Dr. Magnus Levin conducted a seminar on "Change and variation in the English verb phrase, with a focus on progressives and Global Englishes" on 23 October 2013 at the Faculty of Philology and Translation. Dr Levin is Senior Lecturer at Linnaeus University (Department of Languages), where he teaches English linguistics and language proficiency courses. He has published extensively on two main research areas: change and variation in the English verb phrase (on agreement with collective nouns, the topic of his PhD-based monograph, on variation in the category of past participles as in burned versus burnt, on the uses of the progressive and, in particular, of be always/forever/constantly -ing) and phraseology (on, for example, body-part nouns as in back to back). Dr. Levin's research can be found in prestigious journals such as International Journal of Corpus Linguistics, ICAME Journal, English Language and Linguistics, etc. and also in collective volumes published by Cambridge University Press, Rodopi, John Benjamins, etc.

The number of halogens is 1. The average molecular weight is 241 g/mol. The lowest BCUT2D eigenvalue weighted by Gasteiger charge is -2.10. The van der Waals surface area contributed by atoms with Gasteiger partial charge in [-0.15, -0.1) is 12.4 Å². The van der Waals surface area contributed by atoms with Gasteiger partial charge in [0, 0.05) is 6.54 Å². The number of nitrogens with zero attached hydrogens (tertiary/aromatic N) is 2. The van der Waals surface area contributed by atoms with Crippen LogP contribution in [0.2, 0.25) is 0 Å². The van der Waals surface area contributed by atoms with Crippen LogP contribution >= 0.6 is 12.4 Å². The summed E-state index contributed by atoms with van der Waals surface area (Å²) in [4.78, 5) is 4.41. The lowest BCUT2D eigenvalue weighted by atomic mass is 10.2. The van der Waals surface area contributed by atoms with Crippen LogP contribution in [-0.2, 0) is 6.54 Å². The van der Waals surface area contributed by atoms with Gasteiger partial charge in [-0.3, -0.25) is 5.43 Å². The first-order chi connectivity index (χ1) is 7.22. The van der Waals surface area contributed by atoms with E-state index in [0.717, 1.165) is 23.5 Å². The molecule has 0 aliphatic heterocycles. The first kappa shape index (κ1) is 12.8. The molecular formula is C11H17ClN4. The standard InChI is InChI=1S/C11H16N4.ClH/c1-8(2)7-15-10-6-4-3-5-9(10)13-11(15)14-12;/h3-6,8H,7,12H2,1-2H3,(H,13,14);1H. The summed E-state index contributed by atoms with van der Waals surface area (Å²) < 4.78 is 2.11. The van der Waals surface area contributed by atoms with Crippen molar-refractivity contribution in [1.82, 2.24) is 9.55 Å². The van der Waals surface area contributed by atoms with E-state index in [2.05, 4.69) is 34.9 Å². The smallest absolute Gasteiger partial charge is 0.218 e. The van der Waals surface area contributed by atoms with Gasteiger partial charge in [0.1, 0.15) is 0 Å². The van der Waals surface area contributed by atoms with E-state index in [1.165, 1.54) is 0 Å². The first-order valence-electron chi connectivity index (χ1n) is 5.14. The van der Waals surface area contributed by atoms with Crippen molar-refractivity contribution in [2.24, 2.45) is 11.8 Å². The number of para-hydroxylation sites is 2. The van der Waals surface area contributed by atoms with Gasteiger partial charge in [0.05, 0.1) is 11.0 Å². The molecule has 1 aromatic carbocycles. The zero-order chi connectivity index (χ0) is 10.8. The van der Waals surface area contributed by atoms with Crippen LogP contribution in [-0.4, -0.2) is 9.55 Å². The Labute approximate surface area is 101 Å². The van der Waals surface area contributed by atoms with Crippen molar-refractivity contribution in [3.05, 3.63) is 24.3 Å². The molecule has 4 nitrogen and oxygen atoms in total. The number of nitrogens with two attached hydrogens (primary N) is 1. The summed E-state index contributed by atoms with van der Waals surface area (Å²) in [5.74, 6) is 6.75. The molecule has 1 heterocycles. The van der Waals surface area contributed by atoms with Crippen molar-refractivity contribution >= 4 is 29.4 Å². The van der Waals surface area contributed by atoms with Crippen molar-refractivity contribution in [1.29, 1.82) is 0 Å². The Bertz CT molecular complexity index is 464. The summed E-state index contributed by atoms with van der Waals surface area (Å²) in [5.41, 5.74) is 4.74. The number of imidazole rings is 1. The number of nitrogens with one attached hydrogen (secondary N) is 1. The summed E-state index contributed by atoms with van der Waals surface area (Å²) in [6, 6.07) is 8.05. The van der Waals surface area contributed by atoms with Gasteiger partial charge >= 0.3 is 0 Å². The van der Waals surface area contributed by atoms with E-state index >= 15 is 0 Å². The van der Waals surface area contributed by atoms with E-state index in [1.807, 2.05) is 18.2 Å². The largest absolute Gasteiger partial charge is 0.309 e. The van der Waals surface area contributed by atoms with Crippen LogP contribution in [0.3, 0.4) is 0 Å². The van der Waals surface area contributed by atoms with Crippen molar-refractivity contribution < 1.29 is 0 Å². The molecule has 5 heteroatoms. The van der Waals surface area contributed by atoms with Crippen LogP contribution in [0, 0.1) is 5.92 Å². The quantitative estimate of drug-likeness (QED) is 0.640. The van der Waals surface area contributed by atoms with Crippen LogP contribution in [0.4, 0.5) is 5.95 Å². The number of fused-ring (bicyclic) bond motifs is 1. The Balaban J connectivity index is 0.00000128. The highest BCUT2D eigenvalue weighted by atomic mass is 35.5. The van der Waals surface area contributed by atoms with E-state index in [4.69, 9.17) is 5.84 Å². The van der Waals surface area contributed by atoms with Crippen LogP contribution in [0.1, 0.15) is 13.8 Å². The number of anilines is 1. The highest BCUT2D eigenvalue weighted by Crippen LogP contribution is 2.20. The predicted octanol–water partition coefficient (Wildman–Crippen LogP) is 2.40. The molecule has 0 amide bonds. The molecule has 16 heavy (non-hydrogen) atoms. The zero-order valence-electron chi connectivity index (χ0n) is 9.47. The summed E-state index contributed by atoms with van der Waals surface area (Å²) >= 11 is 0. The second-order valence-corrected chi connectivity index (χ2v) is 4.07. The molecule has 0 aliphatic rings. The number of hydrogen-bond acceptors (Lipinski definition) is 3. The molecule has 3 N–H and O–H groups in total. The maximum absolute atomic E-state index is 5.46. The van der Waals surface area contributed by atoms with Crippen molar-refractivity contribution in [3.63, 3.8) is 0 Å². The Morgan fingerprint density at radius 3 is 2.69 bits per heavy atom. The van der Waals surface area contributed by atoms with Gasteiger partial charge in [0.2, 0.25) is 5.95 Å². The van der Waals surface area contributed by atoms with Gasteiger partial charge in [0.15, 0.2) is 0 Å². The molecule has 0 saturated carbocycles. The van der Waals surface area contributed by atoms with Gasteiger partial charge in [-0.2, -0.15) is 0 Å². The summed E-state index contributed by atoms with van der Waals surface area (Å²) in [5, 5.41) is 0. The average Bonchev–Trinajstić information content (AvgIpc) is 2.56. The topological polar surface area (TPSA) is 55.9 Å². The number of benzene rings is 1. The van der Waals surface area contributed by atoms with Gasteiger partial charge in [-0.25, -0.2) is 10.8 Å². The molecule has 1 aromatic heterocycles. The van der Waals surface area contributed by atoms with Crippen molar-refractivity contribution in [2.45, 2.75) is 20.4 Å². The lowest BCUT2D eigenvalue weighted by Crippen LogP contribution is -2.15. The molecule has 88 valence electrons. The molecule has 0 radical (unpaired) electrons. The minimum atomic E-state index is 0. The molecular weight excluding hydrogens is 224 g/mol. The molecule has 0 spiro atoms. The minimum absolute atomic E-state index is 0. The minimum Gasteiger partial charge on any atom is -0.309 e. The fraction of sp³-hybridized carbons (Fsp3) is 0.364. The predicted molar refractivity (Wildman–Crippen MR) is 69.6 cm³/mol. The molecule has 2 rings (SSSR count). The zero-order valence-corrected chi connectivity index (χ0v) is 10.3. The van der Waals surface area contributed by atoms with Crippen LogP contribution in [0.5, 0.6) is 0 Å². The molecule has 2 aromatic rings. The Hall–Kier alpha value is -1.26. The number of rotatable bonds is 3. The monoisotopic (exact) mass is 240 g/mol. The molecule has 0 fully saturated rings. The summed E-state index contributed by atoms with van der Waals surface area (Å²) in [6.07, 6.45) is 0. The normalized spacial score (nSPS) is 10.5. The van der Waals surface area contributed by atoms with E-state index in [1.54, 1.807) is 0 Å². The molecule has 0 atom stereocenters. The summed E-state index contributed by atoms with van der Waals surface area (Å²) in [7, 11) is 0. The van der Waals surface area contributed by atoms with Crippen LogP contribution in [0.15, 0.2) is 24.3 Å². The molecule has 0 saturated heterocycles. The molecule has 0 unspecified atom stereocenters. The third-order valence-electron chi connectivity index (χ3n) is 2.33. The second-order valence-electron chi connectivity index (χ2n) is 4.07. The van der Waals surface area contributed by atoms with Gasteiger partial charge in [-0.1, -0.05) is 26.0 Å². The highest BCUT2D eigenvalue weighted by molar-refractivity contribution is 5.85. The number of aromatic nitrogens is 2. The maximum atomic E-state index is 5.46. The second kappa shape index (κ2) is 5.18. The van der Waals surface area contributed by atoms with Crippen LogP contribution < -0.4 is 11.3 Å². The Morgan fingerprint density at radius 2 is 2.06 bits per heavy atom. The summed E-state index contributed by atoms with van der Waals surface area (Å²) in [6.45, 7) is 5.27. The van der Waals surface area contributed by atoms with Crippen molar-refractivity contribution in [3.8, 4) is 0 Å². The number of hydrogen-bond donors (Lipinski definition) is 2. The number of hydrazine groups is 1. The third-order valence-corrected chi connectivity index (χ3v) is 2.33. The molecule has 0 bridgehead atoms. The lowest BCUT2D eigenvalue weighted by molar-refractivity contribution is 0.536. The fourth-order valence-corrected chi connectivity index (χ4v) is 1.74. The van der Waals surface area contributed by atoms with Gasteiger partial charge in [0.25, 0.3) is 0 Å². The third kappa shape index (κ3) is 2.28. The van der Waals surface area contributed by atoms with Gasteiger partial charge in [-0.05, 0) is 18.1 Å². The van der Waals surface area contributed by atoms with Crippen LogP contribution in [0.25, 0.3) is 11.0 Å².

Seminar outline: The seminar discussed some areas where there is change and variation in English verb morphology. It covered both more well-known instances such as the progressive with stative verbs (He was always wanting to do the right thing), variation between forms such as burned and burnt, and agreement with collective nouns (His family is/are happy), and less well researched areas such as He pleaded/pled guilty. The presentation will cover a number of factors affecting variation, such as regional factors, stylistic differences and iconicity. The progressive is one of the areas of English grammar that has received the most attention in recent years. It is both on the increase and it expresses a range of different meanings. Dr. Levin's presentation dealt with so-called always progressives, i.e. progressives occurring together with adverbials of the type always/constantly/forever. Such progressives typically express (negative) subjective attitudes, such as in They’re always misquoting me. The seminar compared native varieties of English (American English), and also Lingua Franca varieties of the language.